When it was time to say goodbye, Kristi Horstman cried. It was the last thing the senior expected. When she arrived in Nairobi, Kenya, four weeks earlier, she was so flustered by travel troubles that she just wanted the trip to end.
“It was like, ‘OK, one month, I can do this, I’ll be able to get through it by myself,’ ” she says. “But by the end I did not want to leave.”
Brought to Nairobi as part of her studies as a Winter-Cohen Student Fellow through the Edward B. Brueggeman Center for Dialogue, Horstman found herself transformed. Overwhelmed by the community and kindness of the people living amidst oppressive poverty in the world’s largest slum, she shifted the course of her dreams 180 degrees, abandoning her longtime goal of a law career to focus on attending graduate school and working with international nonprofits.
Such transformation is what the Brueggeman Fellows program is all about. The fellowship lasts for two semesters and a summer, but the select nature of the group creates a special atmosphere. “Once you’re a Brueggeman Fellow, you’re a Brueggeman Fellow for life,” says the center’s director, James Buchanan.
Horstman is one of 33 fellows selected since the program’s inception in 2005. Fellows take part in Brueggeman Center activities and engage in monthly marathon reading-group discussions, but it’s the student-initiated projects that set the program apart. Fellows design projects related to the work of the center and receive a $3,000 travel stipend to do field work in the country of their choice. In doing so, they move out of their comfort zones—setting up their own sites and making their own travel plans—to study the issues of a globalized world at their root.
Thus far, fellows have traveled to 16 countries, with current fellows studying issues such as microfinance, ecosystems, infectious diseases, free-market socialism, tribal marriages and interfaith issues in places like Tanzania, Costa Rica, Gambia, Iran, Israel, China and Nepal.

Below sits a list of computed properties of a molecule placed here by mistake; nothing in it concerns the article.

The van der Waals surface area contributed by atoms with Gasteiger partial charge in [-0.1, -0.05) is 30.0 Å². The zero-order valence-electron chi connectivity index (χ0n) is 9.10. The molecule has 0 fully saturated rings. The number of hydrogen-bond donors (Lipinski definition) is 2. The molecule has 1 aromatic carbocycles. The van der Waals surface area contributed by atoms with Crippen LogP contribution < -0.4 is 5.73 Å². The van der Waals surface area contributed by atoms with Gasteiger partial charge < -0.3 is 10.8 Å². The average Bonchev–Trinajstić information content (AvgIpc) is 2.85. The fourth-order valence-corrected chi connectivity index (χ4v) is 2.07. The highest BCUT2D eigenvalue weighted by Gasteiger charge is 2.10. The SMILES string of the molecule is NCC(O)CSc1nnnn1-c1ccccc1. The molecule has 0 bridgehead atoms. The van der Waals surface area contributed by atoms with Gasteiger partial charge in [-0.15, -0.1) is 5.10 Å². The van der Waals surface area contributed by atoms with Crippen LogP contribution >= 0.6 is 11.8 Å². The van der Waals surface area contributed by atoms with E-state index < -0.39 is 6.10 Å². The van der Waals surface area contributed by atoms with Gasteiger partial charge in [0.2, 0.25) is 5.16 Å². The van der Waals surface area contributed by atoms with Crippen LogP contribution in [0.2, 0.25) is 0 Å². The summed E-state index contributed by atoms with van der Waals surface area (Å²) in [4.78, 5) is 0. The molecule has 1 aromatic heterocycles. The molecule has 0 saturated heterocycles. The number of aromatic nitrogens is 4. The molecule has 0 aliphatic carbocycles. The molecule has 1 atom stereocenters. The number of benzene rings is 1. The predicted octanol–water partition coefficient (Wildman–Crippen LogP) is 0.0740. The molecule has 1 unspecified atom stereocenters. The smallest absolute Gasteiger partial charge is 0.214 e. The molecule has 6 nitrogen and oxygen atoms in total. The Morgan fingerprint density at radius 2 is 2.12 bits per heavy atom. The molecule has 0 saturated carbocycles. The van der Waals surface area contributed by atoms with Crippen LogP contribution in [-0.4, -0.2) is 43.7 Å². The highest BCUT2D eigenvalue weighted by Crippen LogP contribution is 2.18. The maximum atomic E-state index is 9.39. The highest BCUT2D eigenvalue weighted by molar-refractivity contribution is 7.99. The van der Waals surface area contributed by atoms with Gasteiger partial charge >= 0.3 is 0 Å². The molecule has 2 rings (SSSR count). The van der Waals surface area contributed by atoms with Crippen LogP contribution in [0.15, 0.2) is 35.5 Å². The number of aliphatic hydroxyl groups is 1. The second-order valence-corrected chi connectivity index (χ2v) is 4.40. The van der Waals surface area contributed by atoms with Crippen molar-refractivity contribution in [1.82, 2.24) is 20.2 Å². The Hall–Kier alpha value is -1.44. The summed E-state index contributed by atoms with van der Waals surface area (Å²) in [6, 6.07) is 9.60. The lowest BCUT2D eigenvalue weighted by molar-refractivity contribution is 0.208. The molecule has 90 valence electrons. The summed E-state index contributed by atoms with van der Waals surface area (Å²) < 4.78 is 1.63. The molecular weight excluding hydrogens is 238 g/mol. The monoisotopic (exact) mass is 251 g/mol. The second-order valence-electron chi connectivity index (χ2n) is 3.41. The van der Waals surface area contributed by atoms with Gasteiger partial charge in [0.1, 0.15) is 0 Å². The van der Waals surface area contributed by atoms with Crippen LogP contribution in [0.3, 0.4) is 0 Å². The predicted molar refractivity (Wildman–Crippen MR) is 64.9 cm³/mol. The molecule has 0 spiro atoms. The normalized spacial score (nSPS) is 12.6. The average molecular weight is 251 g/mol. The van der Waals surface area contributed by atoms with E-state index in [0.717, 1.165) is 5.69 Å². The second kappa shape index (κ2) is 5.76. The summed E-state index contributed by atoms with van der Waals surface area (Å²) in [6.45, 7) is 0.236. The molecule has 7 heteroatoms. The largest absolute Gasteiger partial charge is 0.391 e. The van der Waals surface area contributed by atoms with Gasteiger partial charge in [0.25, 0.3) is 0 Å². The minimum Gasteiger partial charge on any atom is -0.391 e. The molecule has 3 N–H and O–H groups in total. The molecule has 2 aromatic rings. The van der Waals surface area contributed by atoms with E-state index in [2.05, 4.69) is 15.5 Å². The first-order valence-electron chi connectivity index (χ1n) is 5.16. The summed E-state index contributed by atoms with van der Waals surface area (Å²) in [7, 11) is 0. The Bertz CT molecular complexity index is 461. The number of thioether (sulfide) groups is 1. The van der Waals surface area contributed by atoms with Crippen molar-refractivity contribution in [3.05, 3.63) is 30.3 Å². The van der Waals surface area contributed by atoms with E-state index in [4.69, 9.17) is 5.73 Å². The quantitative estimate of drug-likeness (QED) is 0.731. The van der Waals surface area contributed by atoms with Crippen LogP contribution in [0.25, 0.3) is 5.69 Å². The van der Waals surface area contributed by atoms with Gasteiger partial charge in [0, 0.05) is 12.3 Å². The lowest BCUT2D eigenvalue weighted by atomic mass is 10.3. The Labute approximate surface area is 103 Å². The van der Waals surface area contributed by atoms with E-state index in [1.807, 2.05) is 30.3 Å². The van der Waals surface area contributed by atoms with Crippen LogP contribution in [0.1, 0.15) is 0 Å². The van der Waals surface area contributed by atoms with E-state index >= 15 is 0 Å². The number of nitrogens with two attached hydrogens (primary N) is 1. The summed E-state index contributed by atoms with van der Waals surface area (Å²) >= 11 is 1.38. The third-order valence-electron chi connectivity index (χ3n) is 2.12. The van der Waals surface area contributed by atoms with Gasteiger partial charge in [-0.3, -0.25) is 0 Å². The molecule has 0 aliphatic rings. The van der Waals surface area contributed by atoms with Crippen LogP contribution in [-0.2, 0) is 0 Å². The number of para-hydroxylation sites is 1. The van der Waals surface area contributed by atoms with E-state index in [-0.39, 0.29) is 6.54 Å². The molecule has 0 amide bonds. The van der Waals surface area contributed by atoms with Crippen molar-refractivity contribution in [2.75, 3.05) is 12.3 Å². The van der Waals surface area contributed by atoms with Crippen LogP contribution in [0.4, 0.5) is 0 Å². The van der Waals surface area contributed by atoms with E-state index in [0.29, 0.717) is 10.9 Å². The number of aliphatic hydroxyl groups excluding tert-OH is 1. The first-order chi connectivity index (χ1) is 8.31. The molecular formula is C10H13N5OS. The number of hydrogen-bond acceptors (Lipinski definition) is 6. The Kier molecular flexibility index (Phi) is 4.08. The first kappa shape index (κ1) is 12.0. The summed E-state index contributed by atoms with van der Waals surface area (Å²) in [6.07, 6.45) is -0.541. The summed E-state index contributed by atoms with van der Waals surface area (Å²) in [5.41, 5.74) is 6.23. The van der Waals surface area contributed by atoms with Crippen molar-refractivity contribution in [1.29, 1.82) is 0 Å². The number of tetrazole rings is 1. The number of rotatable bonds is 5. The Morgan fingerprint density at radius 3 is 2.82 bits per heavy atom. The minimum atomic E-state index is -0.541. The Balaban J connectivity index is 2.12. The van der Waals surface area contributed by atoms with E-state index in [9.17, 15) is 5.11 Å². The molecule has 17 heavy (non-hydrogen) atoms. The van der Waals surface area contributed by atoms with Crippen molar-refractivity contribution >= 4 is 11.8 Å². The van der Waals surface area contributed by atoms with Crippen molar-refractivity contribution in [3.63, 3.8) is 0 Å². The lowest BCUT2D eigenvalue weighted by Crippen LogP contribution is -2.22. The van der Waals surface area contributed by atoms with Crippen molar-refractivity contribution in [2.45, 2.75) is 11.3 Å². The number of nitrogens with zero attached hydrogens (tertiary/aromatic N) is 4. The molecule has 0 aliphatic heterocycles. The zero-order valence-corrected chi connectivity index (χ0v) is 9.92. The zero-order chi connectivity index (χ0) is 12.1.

Horstman’s trip to Kenya focused on democracy and religion. She taught at St. Aloysius Gonzaga, a school for AIDS orphans, and made solo treks into Nairobi for research interviews. “I think the first time it felt uncomfortable was when I had to go to downtown Nairobi alone,” she says. “I had to talk to people. I had to do things on my own. That really helped me adjust.”
About 60 students apply to become fellows each year, and the selection process is meticulous. “It’s not just the GPA or the project,” Buchanan says. “We talk to their advisors and the people who know them, because I have to make sure they are the type of person who can handle this kind of individual challenge.”
Often, the effects of these challenges extend beyond the fellows to their parents, who come to see their children in a new light. Even Buchanan is surprised by the transformations he sees. “When I designed the program, I saw fellows learning in an interdisciplinary way, a global way and a systemic way,” he says. “I never imagined that it would end up being about watching the growth and the confidence and the self-assurance of these young adults.”
Horstman agrees with this assessment. “It absolutely changed me,” she says. “It’s probably the biggest milestone that I’ve come across so far. And I don’t think that anything that I’ve done or will do would change me that much in that short amount of time. I took the LSAT three days before I left for Kenya. And then when I got back I just realized that there’s no way I could go to law school. If someone had said on the first day, ‘By the end of your month, you’re not going to want to go to law school,’ I would not have believed them.”
Horstman says there’s no doubt she’ll return to Kenya. She keeps in contact with people there, and she’ll stay in touch with the Brueggeman Center as well, because, she explains, “I’m kind of a Brueggeman Fellow for life.”